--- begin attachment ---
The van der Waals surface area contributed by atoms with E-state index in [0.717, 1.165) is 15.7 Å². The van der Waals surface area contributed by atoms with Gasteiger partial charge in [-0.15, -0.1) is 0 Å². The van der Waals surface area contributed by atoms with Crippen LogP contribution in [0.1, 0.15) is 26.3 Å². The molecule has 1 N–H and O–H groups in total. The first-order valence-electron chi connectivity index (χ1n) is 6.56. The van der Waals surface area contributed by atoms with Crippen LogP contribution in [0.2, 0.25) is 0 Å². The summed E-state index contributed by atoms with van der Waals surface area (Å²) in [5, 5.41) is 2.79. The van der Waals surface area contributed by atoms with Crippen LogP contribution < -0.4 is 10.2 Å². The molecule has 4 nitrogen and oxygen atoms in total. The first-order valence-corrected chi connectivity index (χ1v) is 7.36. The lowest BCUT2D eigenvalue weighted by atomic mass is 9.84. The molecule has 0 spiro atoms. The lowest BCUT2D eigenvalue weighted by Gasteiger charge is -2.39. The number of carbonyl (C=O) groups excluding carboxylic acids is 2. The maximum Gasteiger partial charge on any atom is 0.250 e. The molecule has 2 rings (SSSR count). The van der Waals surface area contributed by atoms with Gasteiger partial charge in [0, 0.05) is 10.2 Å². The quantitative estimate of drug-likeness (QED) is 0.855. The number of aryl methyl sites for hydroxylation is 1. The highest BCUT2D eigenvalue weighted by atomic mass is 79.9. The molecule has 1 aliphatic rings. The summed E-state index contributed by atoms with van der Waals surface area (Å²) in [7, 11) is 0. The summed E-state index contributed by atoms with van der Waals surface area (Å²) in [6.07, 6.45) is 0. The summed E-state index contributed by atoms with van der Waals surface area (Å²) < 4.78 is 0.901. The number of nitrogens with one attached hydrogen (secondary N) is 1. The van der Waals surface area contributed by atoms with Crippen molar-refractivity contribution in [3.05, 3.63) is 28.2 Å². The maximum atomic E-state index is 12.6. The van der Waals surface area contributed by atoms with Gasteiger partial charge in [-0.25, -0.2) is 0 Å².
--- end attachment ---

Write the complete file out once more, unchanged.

The van der Waals surface area contributed by atoms with E-state index in [0.717, 1.165) is 15.7 Å². The van der Waals surface area contributed by atoms with Gasteiger partial charge in [-0.15, -0.1) is 0 Å². The van der Waals surface area contributed by atoms with Crippen LogP contribution in [0.1, 0.15) is 26.3 Å². The molecule has 1 N–H and O–H groups in total. The first-order valence-electron chi connectivity index (χ1n) is 6.56. The van der Waals surface area contributed by atoms with Crippen LogP contribution in [0.2, 0.25) is 0 Å². The summed E-state index contributed by atoms with van der Waals surface area (Å²) in [5, 5.41) is 2.79. The van der Waals surface area contributed by atoms with Crippen LogP contribution < -0.4 is 10.2 Å². The molecule has 4 nitrogen and oxygen atoms in total. The first-order valence-corrected chi connectivity index (χ1v) is 7.36. The lowest BCUT2D eigenvalue weighted by atomic mass is 9.84. The molecule has 0 spiro atoms. The lowest BCUT2D eigenvalue weighted by Gasteiger charge is -2.39. The number of carbonyl (C=O) groups excluding carboxylic acids is 2. The maximum Gasteiger partial charge on any atom is 0.250 e. The molecule has 2 rings (SSSR count). The van der Waals surface area contributed by atoms with Gasteiger partial charge in [0, 0.05) is 10.2 Å². The quantitative estimate of drug-likeness (QED) is 0.855. The number of aryl methyl sites for hydroxylation is 1. The highest BCUT2D eigenvalue weighted by atomic mass is 79.9. The molecule has 1 aliphatic rings. The summed E-state index contributed by atoms with van der Waals surface area (Å²) in [7, 11) is 0. The summed E-state index contributed by atoms with van der Waals surface area (Å²) in [6.07, 6.45) is 0. The summed E-state index contributed by atoms with van der Waals surface area (Å²) < 4.78 is 0.901. The number of nitrogens with one attached hydrogen (secondary N) is 1. The van der Waals surface area contributed by atoms with Crippen molar-refractivity contribution in [3.05, 3.63) is 28.2 Å². The maximum atomic E-state index is 12.6. The van der Waals surface area contributed by atoms with Gasteiger partial charge in [-0.25, -0.2) is 0 Å².